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Professional Networking: LinkedWrong, Or Mistakes You Might Be Making On Your LinkedIn Profile
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Professional Networking: LinkedWrong, Or Mistakes You Might Be Making On Your LinkedIn Profile - Executive Leadership Articles

Professional Networking: LinkedWrong, Or Mistakes You Might Be Making On Your LinkedIn Profile

Executive Leadership Articles

Professional Networking: LinkedWrong, Or Mistakes You Might Be Making On Your LinkedIn Profile

Last month, Microsoft announced plans to acquire LinkedIn in a stock purchase that puts the professional social network’s value at $26.2 billion. There’s all kinds of speculation about what this means for the future of LinkedIn—some suggest some kind of integration with Microsoft’s Office suite, especially now that MS is trying to move Office completely toward software-as-service—but what it really means is this: against the ardent wishes of many of us, LinkedIn isn’t disappearing any time soon. It also presents the possibility that the network’s reach will be even deeper and further-flung than it is with its current 106 million active users.

This probably implies that we’re all going to need to keep those LinkedIn profiles current and at least semi-active, the way we need to make sure our professional wardrobes don’t look like something out of the Eighties: we may not like it, but expectations pretty much demand it. And just as some of us might need to do some research on fashion faux pas in order to prevent embarrassment, we may need to see what the experts say about missteps on LinkedIn. A Google search for “LinkedIn mistakes” returns a lot of advice, most of it the same: make sure you include a photo, keep it professional, keep it current, and update it once in a while.

Yet a deep look at arbitrary profiles reveals horrible recurring patterns in other aspects as well. So do that Google search, and check those blunders against your profile, but also consider these less obvious but still critical mistakes you may be making on your LinkedIn profile.

Inflated writing and empty language
Seriously, you don’t need to describe yourself as “highly motivated” or “results-driven” or even “professional.” Who among us is going to claim to be anything other than these wonderful qualities? What are you, really? Boil it down to your essence, using clear, specific language. “Marketing manager with twenty-two years’ experience in environment-concerned firms” says a lot. “Results-driven professional with a passion for excellence” says nothing—or at least nothing good. Cut out anything that sounds flowery or extraneous, and let the real you stand on your own.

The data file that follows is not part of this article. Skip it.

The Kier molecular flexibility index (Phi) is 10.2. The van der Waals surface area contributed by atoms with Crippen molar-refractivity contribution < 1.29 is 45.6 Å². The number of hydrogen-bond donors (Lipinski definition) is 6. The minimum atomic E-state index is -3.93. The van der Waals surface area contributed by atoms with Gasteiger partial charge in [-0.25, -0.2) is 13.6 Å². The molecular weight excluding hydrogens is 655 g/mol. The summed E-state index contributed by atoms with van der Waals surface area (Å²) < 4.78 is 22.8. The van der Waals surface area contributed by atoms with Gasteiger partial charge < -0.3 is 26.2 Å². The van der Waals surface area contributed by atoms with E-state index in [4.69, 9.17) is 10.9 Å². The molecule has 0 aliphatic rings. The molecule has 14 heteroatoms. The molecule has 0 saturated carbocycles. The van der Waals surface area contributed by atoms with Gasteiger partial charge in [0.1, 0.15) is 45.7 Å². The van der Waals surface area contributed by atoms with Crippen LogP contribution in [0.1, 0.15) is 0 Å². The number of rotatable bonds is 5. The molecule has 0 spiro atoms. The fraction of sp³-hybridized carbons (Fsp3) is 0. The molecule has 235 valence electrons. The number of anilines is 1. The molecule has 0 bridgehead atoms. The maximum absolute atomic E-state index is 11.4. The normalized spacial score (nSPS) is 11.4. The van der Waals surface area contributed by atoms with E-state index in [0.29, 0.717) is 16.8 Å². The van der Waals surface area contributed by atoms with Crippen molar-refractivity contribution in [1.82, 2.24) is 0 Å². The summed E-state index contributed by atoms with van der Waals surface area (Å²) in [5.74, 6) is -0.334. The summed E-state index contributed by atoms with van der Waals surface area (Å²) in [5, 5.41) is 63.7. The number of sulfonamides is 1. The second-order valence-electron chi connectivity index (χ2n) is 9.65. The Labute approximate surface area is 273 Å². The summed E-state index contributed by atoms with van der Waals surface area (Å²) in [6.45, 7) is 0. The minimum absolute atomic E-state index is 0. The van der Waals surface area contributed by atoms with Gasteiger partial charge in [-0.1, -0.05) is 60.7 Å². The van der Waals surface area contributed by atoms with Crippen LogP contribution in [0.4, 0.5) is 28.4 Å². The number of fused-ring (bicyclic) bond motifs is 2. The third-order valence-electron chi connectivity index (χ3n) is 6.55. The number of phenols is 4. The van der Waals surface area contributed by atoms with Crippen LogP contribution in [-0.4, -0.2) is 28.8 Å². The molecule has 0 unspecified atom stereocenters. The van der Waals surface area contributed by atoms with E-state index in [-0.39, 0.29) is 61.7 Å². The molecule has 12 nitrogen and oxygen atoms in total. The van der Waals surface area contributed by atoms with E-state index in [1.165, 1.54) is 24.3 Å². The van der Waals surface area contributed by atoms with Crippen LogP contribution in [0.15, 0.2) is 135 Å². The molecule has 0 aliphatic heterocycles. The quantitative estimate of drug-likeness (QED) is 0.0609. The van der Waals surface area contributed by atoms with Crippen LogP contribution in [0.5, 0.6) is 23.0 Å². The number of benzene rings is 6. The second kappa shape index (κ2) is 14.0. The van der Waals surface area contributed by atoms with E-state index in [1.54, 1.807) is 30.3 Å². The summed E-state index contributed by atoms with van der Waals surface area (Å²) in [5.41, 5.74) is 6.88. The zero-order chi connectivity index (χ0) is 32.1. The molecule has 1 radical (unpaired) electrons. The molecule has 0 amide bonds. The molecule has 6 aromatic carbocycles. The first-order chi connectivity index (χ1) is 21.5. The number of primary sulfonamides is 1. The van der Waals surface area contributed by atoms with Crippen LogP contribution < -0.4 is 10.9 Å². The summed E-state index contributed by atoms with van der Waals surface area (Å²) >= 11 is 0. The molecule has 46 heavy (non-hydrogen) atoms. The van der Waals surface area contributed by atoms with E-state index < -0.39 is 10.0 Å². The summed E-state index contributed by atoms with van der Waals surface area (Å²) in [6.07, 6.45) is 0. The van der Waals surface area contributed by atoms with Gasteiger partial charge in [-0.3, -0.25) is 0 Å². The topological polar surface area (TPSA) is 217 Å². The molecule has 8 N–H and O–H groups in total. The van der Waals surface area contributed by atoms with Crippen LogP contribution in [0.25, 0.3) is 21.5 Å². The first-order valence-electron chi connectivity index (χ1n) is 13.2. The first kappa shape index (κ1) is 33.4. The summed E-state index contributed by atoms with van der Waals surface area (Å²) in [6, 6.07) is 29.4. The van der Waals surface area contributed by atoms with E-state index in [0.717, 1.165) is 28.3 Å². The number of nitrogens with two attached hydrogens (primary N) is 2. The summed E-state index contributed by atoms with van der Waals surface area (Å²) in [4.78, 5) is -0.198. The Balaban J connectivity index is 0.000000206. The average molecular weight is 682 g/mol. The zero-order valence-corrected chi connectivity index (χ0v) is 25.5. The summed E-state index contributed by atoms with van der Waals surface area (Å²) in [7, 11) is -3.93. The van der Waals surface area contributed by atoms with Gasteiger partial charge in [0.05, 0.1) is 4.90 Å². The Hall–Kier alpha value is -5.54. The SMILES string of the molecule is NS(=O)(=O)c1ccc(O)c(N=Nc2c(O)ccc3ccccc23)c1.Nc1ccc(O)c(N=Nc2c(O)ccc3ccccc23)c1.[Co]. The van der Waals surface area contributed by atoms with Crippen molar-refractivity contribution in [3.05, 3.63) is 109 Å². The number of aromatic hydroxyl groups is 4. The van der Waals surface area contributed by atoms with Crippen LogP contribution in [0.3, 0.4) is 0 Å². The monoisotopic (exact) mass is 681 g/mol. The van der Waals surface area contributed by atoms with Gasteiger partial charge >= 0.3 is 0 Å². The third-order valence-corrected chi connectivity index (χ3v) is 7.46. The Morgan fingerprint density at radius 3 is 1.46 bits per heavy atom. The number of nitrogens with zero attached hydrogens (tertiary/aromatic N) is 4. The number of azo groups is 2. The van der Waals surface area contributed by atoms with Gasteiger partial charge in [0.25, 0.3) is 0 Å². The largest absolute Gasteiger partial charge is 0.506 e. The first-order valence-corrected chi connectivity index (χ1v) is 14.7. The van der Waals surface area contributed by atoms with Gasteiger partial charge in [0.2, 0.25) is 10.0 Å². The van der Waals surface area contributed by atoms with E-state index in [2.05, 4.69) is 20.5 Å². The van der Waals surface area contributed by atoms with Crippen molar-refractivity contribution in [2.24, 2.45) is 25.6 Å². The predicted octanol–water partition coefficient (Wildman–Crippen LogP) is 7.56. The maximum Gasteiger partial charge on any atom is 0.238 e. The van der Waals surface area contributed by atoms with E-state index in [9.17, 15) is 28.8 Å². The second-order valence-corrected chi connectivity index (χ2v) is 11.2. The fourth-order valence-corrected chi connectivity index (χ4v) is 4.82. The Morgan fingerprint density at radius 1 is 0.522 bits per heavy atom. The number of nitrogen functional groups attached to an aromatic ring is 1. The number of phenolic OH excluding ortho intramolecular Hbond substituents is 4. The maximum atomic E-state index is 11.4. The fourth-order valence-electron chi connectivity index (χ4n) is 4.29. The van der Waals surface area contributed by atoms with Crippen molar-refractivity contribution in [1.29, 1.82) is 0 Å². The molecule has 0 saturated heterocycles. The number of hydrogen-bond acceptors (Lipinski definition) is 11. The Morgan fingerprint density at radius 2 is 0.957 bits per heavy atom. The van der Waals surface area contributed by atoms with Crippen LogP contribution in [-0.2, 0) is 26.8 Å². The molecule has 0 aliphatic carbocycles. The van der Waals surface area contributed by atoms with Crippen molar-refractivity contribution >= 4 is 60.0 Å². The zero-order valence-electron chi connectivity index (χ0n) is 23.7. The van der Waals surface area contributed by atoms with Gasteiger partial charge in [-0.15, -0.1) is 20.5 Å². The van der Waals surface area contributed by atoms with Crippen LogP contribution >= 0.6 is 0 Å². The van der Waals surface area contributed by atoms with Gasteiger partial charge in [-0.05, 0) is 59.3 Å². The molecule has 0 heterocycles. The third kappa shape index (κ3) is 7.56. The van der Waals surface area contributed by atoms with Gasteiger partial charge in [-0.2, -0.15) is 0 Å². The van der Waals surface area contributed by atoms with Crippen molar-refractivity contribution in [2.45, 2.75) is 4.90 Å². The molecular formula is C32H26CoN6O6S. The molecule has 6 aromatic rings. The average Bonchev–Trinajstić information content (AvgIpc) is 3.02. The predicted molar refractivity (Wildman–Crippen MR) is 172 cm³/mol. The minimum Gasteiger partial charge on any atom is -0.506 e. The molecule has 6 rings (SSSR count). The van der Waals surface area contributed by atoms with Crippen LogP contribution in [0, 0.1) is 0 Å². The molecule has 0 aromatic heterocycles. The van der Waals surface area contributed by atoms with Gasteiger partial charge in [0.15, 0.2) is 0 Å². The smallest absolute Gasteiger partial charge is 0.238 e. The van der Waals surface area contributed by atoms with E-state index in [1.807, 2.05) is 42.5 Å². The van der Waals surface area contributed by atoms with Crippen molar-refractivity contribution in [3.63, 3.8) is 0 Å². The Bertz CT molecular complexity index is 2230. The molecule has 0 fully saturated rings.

Sloppy writing and careless editing
This is just embarrassing. There are too many profiles floating around in LinkedIn space with misspelled words, inconsistencies, and bad grammar. The world can be pretty forgiving of these errors on most social media platforms, but LinkedIn is different, and although strong experience and solid education credentials probably get pretty close to making up for a typo or two, you want to be noticed for your strengths, not forgiven for your weaknesses. Ask a couple of attentive, smart, language people to look at your profile, and listen to their suggestions with an open mind. A bad editing mistake is like that little bit of lettuce you discover in your teeth on your way back to your car after your job interview. Probably not a deal-breaker, but not the impression you want to make.

No engagement
This is the toughest to correct, because it requires regular upkeep, instead of periodic fixes. LinkedIn is a social network, which means it works best when you’re being social. In the world of LinkedIn, this means checking in once in a while, updating your status, sharing a good link, and reading what your connections are up to. At the very least, look at your stream once per week, click “like” on a few of your connections’ updates, and leave meaningful comments. If your friend at the nonprofit agency announces that some local celebrity is speaking at her next community event, don’t just leave an unhelpful word like, “Fantastic!” This is engagement, but it’s hollow. Add a meaningful thought like, “I heard him speak at a luncheon last year, and he shared some great thoughts on media coverage.” You don’t have to hit “like” on every status update by every connection, but pick a few good spots each time you drop in. It adds to your profile’s vitality, and although you shouldn’t approach this with a my-likes-for-your-likes reciprocity in mind, your regular participation in others’ updates almost always means their regular participation in yours, which means when you post a status update, you’re more likely have some engagement to show for it. Now your profile is a living, breathing entity, making you more interesting to others.

LinkedIn has been in the news quite a bit lately, thanks to Microsoft, which means a probable influx of new users, many of whom may be among your acquaintances. This is a good opportunity to dust off your profile, give it a little bit of reconstructive surgery, and let the world see what you’ve got.


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Professional Networking: LinkedWrong, Or Mistakes You Might Be Making On Your LinkedIn Profile - Executive Leadership Articles

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